These are the projected top four finishers in Tunisia’s election, based on polling data from Sigma Conseil, a Tunisian market research firm. The survey was done between Oct. 1 and 7, and it revealed considerable voter confusion in an election that features more than 110 parties vying for 217 assembly seats. Nearly half of the more than 2,000 Tunisians surveyed did not express a preference, according to Sigma Conseil.
Ennahdha: A relatively moderate Islamist party that was banned in Tunisia under President Zine el-Abidine Ben Ali. The party — its name means “renaissance” — was oppressed and its members abused under Ben Ali. Ennahdha is the projected front-runner for the Constituent Assembly elections. The party, led by Rachid Ghannouchi, has expressed support for women’s rights.
Ettakkotol: Also called the Democratic Forum for Labor and Liberties, it is a center-left Tunisian party founded in 1994 and officially recognized in 2002. The party was considered an opposition party to Ben Ali’s Democratic Constitutional Rally party but was marginalized. Its founder and leader is Mustapha Ben Jafar, a radiologist who aspires to be Tunisia’s president.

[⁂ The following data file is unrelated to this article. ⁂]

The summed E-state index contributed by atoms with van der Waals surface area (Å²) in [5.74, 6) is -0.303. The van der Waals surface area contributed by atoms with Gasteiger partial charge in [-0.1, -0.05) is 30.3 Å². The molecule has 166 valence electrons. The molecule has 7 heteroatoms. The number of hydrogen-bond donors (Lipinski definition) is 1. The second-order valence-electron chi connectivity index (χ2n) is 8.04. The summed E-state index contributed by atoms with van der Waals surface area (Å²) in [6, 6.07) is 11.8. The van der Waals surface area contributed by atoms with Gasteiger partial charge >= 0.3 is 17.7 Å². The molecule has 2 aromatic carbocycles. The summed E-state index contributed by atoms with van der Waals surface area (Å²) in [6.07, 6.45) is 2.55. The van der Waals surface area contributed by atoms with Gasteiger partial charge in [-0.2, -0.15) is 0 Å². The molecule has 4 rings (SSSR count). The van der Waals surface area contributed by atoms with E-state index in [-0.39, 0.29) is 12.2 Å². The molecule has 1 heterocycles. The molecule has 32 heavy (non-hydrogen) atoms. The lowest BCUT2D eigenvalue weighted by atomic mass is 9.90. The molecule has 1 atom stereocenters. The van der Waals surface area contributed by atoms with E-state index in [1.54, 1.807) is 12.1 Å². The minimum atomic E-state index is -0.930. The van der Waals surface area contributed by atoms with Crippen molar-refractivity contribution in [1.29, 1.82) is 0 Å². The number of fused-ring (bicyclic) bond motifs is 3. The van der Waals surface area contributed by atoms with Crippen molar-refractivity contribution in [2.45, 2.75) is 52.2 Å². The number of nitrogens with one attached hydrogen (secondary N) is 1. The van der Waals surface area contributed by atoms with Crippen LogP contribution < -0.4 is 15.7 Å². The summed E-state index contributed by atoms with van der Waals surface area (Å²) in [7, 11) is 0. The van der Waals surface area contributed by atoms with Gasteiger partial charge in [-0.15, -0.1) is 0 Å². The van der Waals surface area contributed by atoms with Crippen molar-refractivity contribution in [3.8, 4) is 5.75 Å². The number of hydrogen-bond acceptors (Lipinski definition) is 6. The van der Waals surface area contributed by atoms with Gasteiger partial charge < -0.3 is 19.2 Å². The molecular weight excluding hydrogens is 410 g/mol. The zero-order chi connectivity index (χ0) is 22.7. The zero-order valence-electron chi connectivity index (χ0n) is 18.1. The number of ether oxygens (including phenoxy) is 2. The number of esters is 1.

Progressive Democratic Party: This secular, center-right party was founded in 1983 and was part of the legal but oppressed opposition under Ben Ali. The party has the backing of the business elite and is a direct competitor with Ettakkotol. Nejib Chebbi, the party founder, has served in Tunisia’s transitional government and has expressed a desire to lead the country.
Congress for the Republic: The centrist secular party was banned under Ben Ali and is led by the well-known Tunisian human rights activist Moncep Marzouki. After moving to Paris in 2002, he returned to Tunisia after Ben Ali’s ouster. Marzouki’s party is one of the few parties running candidates in every district. Marzouki has said he would like to run for president.